4th of July - Primary Documents and Perspective

July 4th 2008 fireworks, Washington, D.C., loc.gov
 The Fourth of July has always been my second favorite summer holiday (after my birthday).  The commemoration of the USA's 1776 revolution falls during warm weather which naturally accommodates swimming, picnics, popsicles, sprinklers, bubbles and other outdoor fun.  And then there are fireworks!  Even for a chicken like me, fireworks are a spectacle too exciting to pass up (as long as I have earplugs).  In addition to bringing summertime festivities all made up in red, white, and blue ribbons and paints, Independence Day is the perfect time to practice analyzing centuries-old documents and ideas in order to understand the patriotic tradition.  While many holidays are based on ephemeral concepts or folklore that are difficult to attach to a timeline, Independence Day commemorates a specific event in history that students can explore for themselves using important information literacy skills.  Between the barbeques and bottle rockets, let students find out what the day is all about.

Lee Resolution, ourdocuments.gov
Let students begin by reading Richard Henry Lee's June 7, 1776 resolution upon which the idea of independence from Britain was based.  This is a great time to discuss what primary documents are, and how they differ from secondary accounts of history.  The National Archives website provides lots of resources for teaching students to evaluate primary resources, including printable analysis worksheets.

Students can also see an image of the July 4 Declaration of Independence, courtesy of the Library of Congress, along with a timeline of 1776 events related to the famous document as noted in the Journals of the Continental Congress.  Encourage students to imagine what kind of dissatisfaction could lead a group of people to make a bold statement as was made that day.

Puck fourth of July 1905 / Frank A. Nankivell, loc.gov
Explore the history of fireworks displays for the annual observance, which date back the the revolution's first anniversary in 1777.

Then turn the subject into a discussion of perspective by introducing Frederick Douglass' 1852 speech, What to the Slave is the 4th of July?  For a short activity, share just an excerpt of the former slave's composition:
Your fathers staked their lives, their fortunes, and their sacred honor, on the cause of their country. In their admiration of liberty, they lost sight of all other interests.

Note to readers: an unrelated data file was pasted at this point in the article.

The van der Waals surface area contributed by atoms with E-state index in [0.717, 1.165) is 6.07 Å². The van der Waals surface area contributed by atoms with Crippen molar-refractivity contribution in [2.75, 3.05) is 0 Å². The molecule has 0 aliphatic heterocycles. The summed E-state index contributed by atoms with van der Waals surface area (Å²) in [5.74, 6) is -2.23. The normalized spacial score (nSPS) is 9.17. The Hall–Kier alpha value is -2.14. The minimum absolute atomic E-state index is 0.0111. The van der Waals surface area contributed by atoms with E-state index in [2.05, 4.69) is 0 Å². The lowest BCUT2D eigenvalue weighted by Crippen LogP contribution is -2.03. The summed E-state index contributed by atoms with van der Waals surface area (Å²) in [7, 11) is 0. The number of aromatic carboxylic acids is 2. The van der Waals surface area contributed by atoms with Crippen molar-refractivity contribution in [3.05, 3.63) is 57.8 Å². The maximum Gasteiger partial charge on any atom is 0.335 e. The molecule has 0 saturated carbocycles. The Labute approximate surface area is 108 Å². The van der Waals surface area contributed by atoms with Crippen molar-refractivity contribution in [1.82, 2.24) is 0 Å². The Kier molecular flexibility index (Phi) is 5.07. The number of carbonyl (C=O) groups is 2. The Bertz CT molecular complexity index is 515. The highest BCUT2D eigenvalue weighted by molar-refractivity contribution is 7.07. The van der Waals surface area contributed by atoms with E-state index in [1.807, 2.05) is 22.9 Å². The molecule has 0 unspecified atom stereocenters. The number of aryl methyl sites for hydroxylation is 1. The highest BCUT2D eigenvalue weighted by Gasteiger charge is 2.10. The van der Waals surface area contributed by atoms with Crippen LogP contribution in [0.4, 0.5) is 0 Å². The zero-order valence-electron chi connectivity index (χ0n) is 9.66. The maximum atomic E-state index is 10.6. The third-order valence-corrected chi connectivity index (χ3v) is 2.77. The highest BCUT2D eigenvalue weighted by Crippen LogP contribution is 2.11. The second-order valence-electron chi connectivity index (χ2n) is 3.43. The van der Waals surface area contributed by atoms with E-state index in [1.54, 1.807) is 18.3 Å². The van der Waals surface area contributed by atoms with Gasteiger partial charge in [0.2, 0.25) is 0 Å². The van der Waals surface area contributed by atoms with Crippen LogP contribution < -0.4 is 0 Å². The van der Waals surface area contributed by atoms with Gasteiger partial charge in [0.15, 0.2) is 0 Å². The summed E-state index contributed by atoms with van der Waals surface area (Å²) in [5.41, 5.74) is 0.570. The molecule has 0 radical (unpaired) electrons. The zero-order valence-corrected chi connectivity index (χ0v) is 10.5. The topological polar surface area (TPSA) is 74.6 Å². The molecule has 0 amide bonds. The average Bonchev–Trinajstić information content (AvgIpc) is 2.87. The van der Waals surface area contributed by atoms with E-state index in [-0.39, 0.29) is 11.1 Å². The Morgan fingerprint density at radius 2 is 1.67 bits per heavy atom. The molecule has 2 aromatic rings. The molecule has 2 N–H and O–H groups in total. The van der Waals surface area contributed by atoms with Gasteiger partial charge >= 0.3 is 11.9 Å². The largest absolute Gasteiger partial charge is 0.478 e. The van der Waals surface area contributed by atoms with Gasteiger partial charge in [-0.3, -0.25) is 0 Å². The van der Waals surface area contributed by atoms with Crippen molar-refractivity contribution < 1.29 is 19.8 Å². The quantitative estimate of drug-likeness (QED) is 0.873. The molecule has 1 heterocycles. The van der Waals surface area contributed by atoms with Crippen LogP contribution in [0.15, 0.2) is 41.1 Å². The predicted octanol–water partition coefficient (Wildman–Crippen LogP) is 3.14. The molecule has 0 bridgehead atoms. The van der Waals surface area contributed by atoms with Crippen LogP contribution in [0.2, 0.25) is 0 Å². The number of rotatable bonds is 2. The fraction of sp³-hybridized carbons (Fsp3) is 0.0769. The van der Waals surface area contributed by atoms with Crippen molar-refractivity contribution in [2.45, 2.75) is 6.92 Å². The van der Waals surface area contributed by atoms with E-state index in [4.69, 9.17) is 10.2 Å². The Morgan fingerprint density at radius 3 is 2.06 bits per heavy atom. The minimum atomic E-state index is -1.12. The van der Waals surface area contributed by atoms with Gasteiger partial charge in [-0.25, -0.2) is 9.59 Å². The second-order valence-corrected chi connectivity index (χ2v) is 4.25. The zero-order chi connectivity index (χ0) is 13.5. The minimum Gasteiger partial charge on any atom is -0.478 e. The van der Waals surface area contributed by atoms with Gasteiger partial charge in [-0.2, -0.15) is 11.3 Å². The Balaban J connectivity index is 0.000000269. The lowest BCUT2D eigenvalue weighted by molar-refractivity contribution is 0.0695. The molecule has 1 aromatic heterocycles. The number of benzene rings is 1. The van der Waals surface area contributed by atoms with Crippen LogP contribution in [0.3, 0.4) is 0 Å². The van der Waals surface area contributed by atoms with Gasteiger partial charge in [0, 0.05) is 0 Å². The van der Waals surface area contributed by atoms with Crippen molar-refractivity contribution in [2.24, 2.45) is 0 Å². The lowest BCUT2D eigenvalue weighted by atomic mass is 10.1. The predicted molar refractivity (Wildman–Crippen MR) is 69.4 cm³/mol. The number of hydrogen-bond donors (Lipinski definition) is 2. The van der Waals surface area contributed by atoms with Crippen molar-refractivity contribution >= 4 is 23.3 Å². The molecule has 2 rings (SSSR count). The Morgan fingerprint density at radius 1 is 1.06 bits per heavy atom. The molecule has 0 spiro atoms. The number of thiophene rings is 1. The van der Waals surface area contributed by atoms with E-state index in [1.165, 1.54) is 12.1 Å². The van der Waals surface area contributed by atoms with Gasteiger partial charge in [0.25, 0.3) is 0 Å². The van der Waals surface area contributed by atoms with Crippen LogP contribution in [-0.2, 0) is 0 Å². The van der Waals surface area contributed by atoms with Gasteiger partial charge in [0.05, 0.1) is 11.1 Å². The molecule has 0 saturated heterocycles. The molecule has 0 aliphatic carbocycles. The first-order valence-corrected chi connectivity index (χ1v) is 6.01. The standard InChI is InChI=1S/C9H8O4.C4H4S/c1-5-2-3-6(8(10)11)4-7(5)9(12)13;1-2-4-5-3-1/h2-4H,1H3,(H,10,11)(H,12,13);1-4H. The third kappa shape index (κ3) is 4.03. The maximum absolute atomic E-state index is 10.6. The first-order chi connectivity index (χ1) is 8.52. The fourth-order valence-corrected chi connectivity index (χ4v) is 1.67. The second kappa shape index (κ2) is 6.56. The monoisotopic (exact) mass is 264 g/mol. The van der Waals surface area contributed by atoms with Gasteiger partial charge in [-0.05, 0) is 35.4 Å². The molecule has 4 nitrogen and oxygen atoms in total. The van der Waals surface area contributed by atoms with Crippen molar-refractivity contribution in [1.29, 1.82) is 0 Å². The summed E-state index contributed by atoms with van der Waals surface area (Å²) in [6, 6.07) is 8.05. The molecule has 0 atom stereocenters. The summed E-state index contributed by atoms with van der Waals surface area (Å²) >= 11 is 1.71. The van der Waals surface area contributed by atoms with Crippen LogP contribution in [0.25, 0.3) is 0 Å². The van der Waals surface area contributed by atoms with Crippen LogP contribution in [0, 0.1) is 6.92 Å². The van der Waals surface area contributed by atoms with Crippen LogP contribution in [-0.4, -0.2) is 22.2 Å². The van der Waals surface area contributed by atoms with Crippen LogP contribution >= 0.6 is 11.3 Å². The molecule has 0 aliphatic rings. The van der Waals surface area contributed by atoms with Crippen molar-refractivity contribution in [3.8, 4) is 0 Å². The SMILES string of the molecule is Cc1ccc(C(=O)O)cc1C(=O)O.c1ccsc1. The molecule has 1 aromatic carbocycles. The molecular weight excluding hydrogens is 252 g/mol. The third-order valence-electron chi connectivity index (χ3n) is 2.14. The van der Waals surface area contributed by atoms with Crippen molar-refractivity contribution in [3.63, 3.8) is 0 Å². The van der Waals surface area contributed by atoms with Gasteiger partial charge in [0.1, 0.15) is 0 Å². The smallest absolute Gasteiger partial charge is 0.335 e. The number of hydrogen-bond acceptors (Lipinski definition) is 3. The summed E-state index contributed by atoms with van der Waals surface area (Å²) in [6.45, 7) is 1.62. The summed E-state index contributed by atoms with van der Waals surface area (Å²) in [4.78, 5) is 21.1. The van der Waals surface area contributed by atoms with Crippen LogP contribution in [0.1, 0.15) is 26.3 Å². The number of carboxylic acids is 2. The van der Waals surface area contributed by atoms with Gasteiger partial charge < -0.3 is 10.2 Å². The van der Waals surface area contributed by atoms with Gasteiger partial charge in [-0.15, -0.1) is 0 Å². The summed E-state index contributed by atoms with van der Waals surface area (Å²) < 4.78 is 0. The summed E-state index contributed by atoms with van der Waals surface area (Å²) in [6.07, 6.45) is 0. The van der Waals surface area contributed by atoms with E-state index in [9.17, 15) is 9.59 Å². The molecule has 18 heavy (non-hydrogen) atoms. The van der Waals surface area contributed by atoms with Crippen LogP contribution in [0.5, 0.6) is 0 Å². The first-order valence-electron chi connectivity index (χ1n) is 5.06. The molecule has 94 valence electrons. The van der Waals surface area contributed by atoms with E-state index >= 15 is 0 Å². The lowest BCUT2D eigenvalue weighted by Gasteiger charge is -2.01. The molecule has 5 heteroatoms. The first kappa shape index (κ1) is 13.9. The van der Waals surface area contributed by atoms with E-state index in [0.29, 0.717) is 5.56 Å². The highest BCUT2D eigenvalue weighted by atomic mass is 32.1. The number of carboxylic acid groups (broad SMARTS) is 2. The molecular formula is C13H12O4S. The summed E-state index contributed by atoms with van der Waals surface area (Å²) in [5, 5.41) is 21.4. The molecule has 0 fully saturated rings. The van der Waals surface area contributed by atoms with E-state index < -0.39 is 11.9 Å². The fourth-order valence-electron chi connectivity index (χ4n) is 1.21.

They were peace men; but they preferred revolution to peaceful submission to bondage. They were quiet men; but they did not shrink from agitating against oppression. They showed forbearance; but that they knew its limits. They believed in order; but not in the order of tyranny. With them, nothing was "settled" that was not right. With them, justice, liberty and humanity were "final;" not slavery and oppression. You may well cherish the memory of such men. They were great in their day and generation. Their solid manhood stands out the more as we contrast it with these degenerate times...The blessings in which you, this day, rejoice, are not enjoyed in common. The rich inheritance of justice, liberty, prosperity and independence, bequeathed by your fathers, is shared by you, not by me. The sunlight that brought life and healing to you, has brought stripes and death to me. This Fourth [of] July is yours, not mine. You may rejoice, I must mourn...Fellow-citizens; above your national, tumultuous joy, I hear the mournful wail of millions! whose chains, heavy and grievous yesterday, are, to-day, rendered more intolerable by the jubilee shouts that reach them...To forget them, to pass lightly over their wrongs, and to chime in with the popular theme, would be treason most scandalous and shocking, and would make me a reproach before God and the world.
Students can discuss who Douglass' audience might have been and what his purpose and meaning were in the speech.  Then, they can compare Douglass' perspective on the July 4th holiday to that of the 1852 audience or to the view represented through modern Independence Day celebrations.

Let students get an idea of how the holiday traditions have evolved over 236 years by reading "What the Presidents did on the Fourth of July" compiled by James Heintz.  Ask students to pick which year's presidential celebration they think best fits the meaning of the holiday.

Kids can also find a personal connection to the day's history by interviewing family members about how they have celebrated the day in the past.  Visit Climbing My Family Tree One Branch at a Time to get a printable family interview form kids can use to prepare questions and then record family members' answers. 
Then transition from study time to play time by listening to examples of how Independence Day has inspired music through The Washington Post's User-Poll Fourth of July playlist.

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